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Somebody once said you can no more shame a United States senator than you can a sofa. That might not be universally true. But most Americans have seen things to give the theory great merit.

Now come stories from the past week about how police reforms have stalled in Washington. And not because the police unions have picketed the capital. Or because Blue Lives Matter began intense lobbying. But because one side admitted to making the perfect the enemy of the good.

Democrats in the U.S. Senate--or most of them, anyway--blocked a bill aimed at overhauling policing practices across the land. It was a shameful spectacle. But shame, sofas, etc.

The bill by Sen. Tim Scott (R-S.C.) needed that famous 60 votes to move forward, but only got 55. Perhaps some of our senators felt they needed this issue come the fall election more than Americans need real change in police precincts. As somebody said a few weeks ago, cynics aren't always wrong.

"The Republican majority proposed the legistative equivalent of a fig leaf--something that provides a little cover but no real change," said Charles Schumer, the now and future minority leader in the Senate. "The harsh fact of the matter is, the bill is so fundamentally and irrevocably flawed, it cannot serve as a useful starting point for meaningful reform."

It can't even serve as a starting point. Which goes to show just how much effort Sen. Schumer wants to put into the proposal.

According to the news accounts--not opinion pieces, but front-page news articles--the GOP plan incorporated several ideas from the party across the aisle. Including adding to the hate crimes law and creating a national policing commission to review the nation's system of justice.

The bill also took the often-used federal method to move states in a preferred direction: by withholding money as a stick, or using more money as a carrot. It's almost tradition in Washington to use (federal) money this way. Why do you think nearly every school in America follows nutrional guidelines from the USDA?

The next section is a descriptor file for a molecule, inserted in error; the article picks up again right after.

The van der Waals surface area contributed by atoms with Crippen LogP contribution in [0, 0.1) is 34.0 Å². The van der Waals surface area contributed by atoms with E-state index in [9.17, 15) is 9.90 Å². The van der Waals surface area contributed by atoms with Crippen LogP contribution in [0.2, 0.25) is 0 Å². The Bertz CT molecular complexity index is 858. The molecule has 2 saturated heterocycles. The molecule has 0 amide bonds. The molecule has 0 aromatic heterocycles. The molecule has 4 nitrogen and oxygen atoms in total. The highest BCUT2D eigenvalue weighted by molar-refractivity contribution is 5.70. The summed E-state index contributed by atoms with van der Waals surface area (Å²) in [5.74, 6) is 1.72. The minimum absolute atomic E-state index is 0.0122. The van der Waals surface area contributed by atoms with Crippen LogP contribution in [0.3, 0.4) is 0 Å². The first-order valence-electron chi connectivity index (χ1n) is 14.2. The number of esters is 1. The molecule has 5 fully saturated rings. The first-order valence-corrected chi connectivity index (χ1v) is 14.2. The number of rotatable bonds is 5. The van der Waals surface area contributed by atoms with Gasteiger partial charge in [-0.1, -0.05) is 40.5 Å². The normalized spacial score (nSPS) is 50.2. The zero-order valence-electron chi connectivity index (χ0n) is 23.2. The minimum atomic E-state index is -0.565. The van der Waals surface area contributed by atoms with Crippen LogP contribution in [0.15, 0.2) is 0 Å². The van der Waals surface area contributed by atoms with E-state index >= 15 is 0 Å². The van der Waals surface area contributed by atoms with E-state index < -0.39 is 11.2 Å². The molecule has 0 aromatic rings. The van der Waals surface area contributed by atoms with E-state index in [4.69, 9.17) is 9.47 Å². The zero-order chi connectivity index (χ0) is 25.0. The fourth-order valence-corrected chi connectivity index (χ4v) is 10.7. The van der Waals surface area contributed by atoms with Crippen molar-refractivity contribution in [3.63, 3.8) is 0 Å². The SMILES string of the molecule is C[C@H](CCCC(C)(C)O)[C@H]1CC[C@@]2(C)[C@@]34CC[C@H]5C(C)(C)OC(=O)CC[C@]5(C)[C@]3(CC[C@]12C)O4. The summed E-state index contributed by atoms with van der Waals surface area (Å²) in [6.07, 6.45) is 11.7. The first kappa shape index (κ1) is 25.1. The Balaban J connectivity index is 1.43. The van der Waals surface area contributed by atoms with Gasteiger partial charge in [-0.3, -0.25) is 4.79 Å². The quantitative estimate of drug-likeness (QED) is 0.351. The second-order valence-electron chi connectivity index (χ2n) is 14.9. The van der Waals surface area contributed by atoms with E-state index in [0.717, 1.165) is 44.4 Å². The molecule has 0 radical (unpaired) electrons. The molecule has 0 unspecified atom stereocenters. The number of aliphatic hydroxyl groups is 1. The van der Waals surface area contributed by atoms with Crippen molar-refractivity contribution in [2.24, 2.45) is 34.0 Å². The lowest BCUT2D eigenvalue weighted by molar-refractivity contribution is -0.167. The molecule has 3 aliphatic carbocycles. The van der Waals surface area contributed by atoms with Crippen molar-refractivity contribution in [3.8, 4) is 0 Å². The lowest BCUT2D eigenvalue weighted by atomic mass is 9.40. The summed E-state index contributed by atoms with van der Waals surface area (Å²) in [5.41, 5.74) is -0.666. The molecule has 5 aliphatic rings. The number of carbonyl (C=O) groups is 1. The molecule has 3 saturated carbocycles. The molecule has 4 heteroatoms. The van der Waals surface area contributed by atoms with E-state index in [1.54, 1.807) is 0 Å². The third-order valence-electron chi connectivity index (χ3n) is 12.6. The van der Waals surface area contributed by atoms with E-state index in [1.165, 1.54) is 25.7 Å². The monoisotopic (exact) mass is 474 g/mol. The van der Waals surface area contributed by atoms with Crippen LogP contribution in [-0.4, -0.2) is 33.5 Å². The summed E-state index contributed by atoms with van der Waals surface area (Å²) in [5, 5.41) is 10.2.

The bill would have withheld money for agencies that didn't "proactively bar the practice of chokeholds," according to the AP. It would have also withheld money for those locales that didn't report "no-knock" warrants. Democrats wanted these things banned, completely, which might have made the bill even harder to pass. That is, harder to pass legislatively and constitutionally. (The 10th Amendment still exists.)

There is also the sticky question of qualified immunity for cops. Democrats want to get rid of the thing, making it easier for police to be sued for misconduct. But even if the Republicans would have caved on that issue, the thing becomes even stickier with all the contracts in place in all the local and state agencies across the land. That issue is going to take years to unspool and make orderly and uniform.

But the other stuff is what the PR types call low-hanging fruit. Those issues could have been much easier. And the bill could have done much good. Even if it wasn't perfect from one side's point of view.

Instead, We the People get nothing.

Once again, many of the behind-the-scenes details came from our news story, not opinion pieces. Such as: Republicans assured Democrats "repeatedly" that amendments could have been added on the Senate floor during debate.

"The Democrats turned down that offer, according to two GOP officials who spoke on the condition of anonymity to discuss procedural deliberations, and also rejected a subsequent offer of more amendment votes."

Sen. Scott "privately told Democrats that if they did not get votes on amendments they sought, that he, too, would help them filibuster his own bill before it proceeded to a final vote ... ." The Democrats didn't take the offer.

Very little in a democracy is all or nothing. Most times there are three choices: 1. All. 2. Some. 3. Nothing.

You see where reform stands now.

Editorial

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